- This introductory level, interdisciplinary course explores the basic concepts and perspectives of Gender & Women's Studies from an intersectional angle; that is, examining the ways in which gender intersects with race, ethnicity, nationality, class, sexuality, sexual identity, disability, and other categories. The concepts of gender - the roles, behaviors, activities, and attributes that a society considers appropriate for men and women - privilege and oppression, intersectionality, and feminist praxis will be at the core of this course. After a background in the history and significance of Gender & Women's Studies as a field of study, you will learn to critically examine how institutionalized privilege and oppression shape individual lives and intersecting identity categories.
- The Gender and Womena??s Studies Capstone course will be a culmination and synthesis of studentsa?? work in the GWS program. Over the course of the semester, students will explore a topic in GWS in-depthI? they will sharpen their analytic abilities and critical thinking skills while engaging in an independent research and/or experiential learning project. Through course readings and individual and/or group work, students will apply interdisciplinary concepts, theories and methods to real life experiences, resulting in a research paper or project and a presentation to the class. Prerequisite: GWS 100 and two GWS electives
- The aim of this course is to develop effective skills in speech communication. The student examines how to generate topics and organized ideas, masters elements of audience psychology and practices techniques of speech presentation in a public forum. All elements of speech production and presentation are considered.
- This course is devoted to the reading aloud of various works of literature, such as poetry, prose or drama, in order to develop an awareness of the voice and body as an instrument of communication, and to instill an appreciation of the beauty and sensitivity of the English language.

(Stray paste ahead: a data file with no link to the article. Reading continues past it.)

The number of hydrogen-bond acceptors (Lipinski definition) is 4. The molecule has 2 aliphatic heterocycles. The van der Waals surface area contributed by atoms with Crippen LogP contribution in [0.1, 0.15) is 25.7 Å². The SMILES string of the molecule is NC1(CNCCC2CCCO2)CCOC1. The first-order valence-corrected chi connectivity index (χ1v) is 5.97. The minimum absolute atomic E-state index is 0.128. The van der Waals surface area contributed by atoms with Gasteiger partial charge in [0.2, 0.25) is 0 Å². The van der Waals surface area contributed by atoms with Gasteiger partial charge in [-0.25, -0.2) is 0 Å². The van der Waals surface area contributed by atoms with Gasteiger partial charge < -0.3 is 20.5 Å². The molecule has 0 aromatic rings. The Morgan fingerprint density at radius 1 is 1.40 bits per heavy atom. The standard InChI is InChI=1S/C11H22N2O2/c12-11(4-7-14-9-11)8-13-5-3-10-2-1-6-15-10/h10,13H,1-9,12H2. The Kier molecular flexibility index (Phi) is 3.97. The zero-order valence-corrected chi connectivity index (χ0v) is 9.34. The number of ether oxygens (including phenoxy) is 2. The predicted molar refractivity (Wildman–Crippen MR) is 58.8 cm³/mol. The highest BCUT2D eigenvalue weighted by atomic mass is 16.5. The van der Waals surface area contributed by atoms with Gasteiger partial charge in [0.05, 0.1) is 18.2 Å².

Research and Projects
- Survival Party
- A performance: Two women re-create a video of two girls playing and improvising, but it’s not quite right. How did we grow to be who we are? Did we form in a chrysalis? Did we hibernate in a cave? Are we fully formed now or still far from solid? Part slumber party, part young adult survival novel, part feminist call to action; an artistic collaboration between children and adults, and a performance of our secret worlds. Created by Magin Schantz and Brianne Waychoff presented at Dixon Place Theatre, Little Theatre Series, in October 2015. We are currently expanding the project.
- “Butoh, Bodies, and Being.“Kaleidoscope: A Graduate Journal of Qualitative Communication Research. Vol. 9 (2009). 37-54.
- “The Anarcha Project Symposium.” Text and Performance Quarterly, 30.4 (2010).
- “Butoh: Metamorphic Dance and Global Alchemy.” The Journal of Pacific Affairs 84.4 (2011).
- “Leftovers: Performing Gleaning.” Liminalities: A Journal of Performance Studies, 8.1 (2012).
- “A Portrait of Experiments in Ecriture Feminine.” Text and Performance Quarterly, 33.4 (2013): 380-402.
- “Performance as Communication in Intersecting Inter-disciplines.” Text and Performance Quarterly, 34.2 (2014): 109-211.
- “When the Carnival Ends.” PAJ: Performing Arts Journal, 111 (2015): 91-95.
- “Bez Prace Nejsou Kolace.” Liminalities: A Journal of Performance Studies, 14.2 (2018)
Honors, Awards and Affiliations
- OSCLG Cheris Kramarae Outstanding Dissertation Award.
- Honors outstanding dissertations concerned with communication, language, and gender.
- PSC-CUNY 44 Research Award
- “A Performance-Based Approach to the Feminist Philosophy of Écriture Féminine”
- Community College Collaborative Incentive Research Grant (C3IRG)
- “Assessing the Impact of Digital Storytelling in the Public Speaking Classroom”
- PSC-CUNY 46 Research Award
- “Bez Práce Nejsou Koláce: Using the Digital to Explore Cultural Memory and Performance”
- PSC-CUNY 50 Research Award
- “Gender and Women’s Studies Programs at Two-Year Institutions”